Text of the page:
Part 1 of our new 'comedy gold' feature, an occasional piece on the lighter side of immigration of life :
Via Facebook - 'Is it just me, or is it a bit silly why the UKBA recognises the need for different pay between London and the rest of the UK for paying their own staff, but for the rest of us wanting to bring spouse in, it's not relevant?'


Part 2 of our new 'comedy gold' feature :

'Mark Harper blaming applicants for their applications being dumped in boxes in Sheffield because they did not follow an appeals process which did not exist at the time they applied.'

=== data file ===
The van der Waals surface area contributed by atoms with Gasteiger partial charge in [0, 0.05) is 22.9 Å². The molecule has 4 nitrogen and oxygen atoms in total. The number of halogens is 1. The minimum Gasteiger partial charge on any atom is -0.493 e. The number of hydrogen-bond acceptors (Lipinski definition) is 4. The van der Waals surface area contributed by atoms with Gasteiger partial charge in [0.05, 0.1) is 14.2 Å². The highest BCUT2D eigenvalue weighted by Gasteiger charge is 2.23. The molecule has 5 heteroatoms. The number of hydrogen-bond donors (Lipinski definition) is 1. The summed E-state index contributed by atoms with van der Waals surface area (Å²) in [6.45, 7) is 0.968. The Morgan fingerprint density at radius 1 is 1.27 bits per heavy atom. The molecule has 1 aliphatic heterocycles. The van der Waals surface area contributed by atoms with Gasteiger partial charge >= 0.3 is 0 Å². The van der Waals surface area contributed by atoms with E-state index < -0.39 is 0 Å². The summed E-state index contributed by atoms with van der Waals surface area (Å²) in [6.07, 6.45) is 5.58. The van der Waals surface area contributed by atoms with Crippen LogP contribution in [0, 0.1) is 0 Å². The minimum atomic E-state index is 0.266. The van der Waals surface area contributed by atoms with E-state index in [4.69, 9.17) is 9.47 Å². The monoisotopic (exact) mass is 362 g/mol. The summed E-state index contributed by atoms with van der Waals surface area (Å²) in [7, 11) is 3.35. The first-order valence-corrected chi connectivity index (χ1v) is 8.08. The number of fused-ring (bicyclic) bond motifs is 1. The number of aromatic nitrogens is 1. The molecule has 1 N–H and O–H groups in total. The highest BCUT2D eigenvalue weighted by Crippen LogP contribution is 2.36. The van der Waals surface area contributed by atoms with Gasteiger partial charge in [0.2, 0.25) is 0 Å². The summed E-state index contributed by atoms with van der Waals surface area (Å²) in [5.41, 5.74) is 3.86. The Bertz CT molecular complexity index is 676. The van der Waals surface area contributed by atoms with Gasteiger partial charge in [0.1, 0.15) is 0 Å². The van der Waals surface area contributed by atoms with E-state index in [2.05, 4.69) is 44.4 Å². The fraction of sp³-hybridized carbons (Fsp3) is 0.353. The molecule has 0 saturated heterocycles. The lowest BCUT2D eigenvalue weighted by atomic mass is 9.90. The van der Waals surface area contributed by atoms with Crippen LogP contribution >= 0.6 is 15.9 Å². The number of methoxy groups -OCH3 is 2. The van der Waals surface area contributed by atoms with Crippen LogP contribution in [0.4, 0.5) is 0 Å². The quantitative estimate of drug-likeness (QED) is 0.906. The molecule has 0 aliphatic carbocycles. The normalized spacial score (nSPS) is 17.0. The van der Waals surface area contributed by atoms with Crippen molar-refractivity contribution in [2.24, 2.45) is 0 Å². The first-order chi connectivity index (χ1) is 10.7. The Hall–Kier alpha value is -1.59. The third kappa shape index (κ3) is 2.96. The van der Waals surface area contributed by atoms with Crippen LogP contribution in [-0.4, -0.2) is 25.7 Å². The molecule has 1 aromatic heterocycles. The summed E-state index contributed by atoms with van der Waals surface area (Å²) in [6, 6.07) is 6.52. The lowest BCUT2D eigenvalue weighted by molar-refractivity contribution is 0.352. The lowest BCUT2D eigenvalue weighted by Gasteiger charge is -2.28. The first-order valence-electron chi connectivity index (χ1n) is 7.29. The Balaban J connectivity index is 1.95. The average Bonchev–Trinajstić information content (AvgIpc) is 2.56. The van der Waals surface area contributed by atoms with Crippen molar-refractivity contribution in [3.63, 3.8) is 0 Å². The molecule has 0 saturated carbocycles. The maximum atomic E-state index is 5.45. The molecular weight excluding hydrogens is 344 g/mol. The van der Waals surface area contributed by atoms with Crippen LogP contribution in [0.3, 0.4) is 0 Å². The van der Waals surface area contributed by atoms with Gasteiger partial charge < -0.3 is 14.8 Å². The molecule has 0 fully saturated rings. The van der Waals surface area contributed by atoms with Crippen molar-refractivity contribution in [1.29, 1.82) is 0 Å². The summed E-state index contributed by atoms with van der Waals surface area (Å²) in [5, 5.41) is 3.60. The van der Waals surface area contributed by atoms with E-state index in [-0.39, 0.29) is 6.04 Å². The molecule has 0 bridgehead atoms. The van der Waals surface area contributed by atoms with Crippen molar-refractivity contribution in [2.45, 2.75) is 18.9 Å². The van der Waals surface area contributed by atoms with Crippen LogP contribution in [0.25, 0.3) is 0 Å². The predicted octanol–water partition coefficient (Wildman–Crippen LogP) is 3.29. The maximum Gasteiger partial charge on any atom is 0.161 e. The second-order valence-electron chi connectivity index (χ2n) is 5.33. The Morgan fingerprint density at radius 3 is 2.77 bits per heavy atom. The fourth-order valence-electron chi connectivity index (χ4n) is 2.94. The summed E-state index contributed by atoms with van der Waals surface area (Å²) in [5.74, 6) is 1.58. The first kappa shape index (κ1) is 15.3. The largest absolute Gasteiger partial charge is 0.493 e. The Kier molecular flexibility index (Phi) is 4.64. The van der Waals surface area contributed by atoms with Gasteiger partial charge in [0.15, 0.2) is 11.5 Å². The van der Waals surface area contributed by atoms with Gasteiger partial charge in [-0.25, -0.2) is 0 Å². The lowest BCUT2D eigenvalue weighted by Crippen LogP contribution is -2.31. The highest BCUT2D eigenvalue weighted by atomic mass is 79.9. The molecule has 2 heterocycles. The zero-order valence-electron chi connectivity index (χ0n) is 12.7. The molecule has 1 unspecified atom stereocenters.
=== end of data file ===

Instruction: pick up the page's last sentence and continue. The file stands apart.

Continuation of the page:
(via https://twitter.com/SalCardiff )

(To clarify somewhat : We believe that there was an appeals process back then, but UKBA agreed to review cases outside the appeals process..so the issue is Harper is trying to blame applicants for asking UKBA to review their cases outside of an appeals process, rather than blaming UKBA for not reviewing the cases, after it agreed to).

Sal refers to some of Harper's statements here - http://www.bbc.co.uk/iplayer/episode/b01q02mm/Today_24_01_2013/ - which Gerard (who tweets at https://twitter.com/gphearne ) has made a nice attempt at precis-ing :

Gerard writes on Facebook :
'I've made a first attempt at transcribing what Mark Harper said. I'm not claiming it's perfect but it's quite accurate. What struck me was the number of times he talked about people not LIKING a decision (slightly pejorative?) rather than not AGREEING with a decision, which would I think be a much more normal word choice. If you don't AGREE, you appeal, rather than if you don't LIKE.

Anyway, see what you think: